Wiltshire Police is urging any possible witnesses or victims of child sexual abuse relating to Sir Edward Heath to come forward, as investigations into allegations surrounding the former Prime Minister begin.
Police admitted the former Prime Minister, who had a home in Salisbury, Wiltshire, was the subject of a child sex abuse claim on Monday as the police watchdog announced it is investigating Wilshire Police’s handling of the claim in the 1990s.
Sir Edward, the Conservative Prime Minister who led the country for four years in the 1970s, is the highest profile figure to be named in allegations of historic child sexual abuse.
It has been alleged that “a criminal prosecution was not pursued, when a person threatened to expose that Sir Edward Heath may have been involved in offences concerning children,” the Independent Police Complaints Commission (IPCC) stated.
The allegation was made by a retired senior policeman, the watchdog said.
In addition to the IPCC’s investigation into the handling of the claim, it will examine whether Wiltshire Police subsequently took any steps to investigate the claims.
As the police watchdog announced it was investigating whether accusations about him were ignored by detectives, a Labour MP said he had been passed claims about Sir Edward’s alleged activities three years ago.
Tom Watson, who used parliamentary privilege to raise claims of a paedophile ring linked to Downing Street, said: “I received information in 2012 concerning allegations of child abuse carried out by Edward Heath and a separate claim concerning Heath was made to me subsequently.
“I passed them both to the police, who have confirmed to me that at least one of those allegations is being investigated and taken seriously.”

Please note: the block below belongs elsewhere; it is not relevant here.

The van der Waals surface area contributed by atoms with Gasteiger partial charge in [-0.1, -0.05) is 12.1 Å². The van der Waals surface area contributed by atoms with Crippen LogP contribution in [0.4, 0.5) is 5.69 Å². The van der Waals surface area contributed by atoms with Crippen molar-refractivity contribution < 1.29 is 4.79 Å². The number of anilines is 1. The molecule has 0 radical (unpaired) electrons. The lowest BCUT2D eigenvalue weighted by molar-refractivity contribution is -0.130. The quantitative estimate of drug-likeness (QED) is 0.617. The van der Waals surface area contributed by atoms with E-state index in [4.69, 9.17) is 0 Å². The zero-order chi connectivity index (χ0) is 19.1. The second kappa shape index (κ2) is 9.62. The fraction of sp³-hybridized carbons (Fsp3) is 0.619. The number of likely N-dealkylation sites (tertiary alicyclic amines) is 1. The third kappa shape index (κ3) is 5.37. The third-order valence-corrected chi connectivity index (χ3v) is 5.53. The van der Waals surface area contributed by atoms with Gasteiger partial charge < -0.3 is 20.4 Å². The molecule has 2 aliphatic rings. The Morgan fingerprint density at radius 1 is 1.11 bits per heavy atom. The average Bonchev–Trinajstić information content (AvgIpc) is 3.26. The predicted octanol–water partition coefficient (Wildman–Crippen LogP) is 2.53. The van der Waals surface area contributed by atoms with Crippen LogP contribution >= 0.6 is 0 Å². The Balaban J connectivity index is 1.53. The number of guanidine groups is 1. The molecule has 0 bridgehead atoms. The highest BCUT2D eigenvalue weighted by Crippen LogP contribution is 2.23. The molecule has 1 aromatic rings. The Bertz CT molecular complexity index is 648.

Wiltshire Police is appealing for people to come forward with any relevant information that could assist in the current enquiries, in addition for any possible witnesses or victims to speak to the police.
Edward Heath - Life in pictures
Edward Heath - Life in pictures
1/15 Edward Heath
Leader of the British Conservative Party Edward Heath tours his constituency during the general election campaign, 1966
2/15 Edward Heath
British Conservative Party politician and amateur musician, Edward Heath conducting the annual carol concert at the Grand Ballroom, Broadstairs, Kent, in December 1963
3/15 Edward Heath
Conservative Party leader Mr Edward Heath holds up with pride the new Conservative election manifesto entitled 'A Better Tomorrow' at a press conference in London, 1970
4/15 Edward Heath
British prime minister Edward Heath chatting with US president Richard Nixon at Chequers in Buckinghamshire
5/15 Edward Heath
British Prime Minister Edward Heath, skipper of the British team for the Admiral Cup Series with his team aboard the yacht 'Morning Cloud' at Southsea, Hampshire, 1971
6/15 Edward Heath
In 1974 the Conservative Prime Minister Edward Heath, left, was ousted from Downing Street when Harold Wilson, right, formed a minority Labour government
7/15 Edward Heath
Ted Heath leaves Downing Street to hand in his resignation, 1974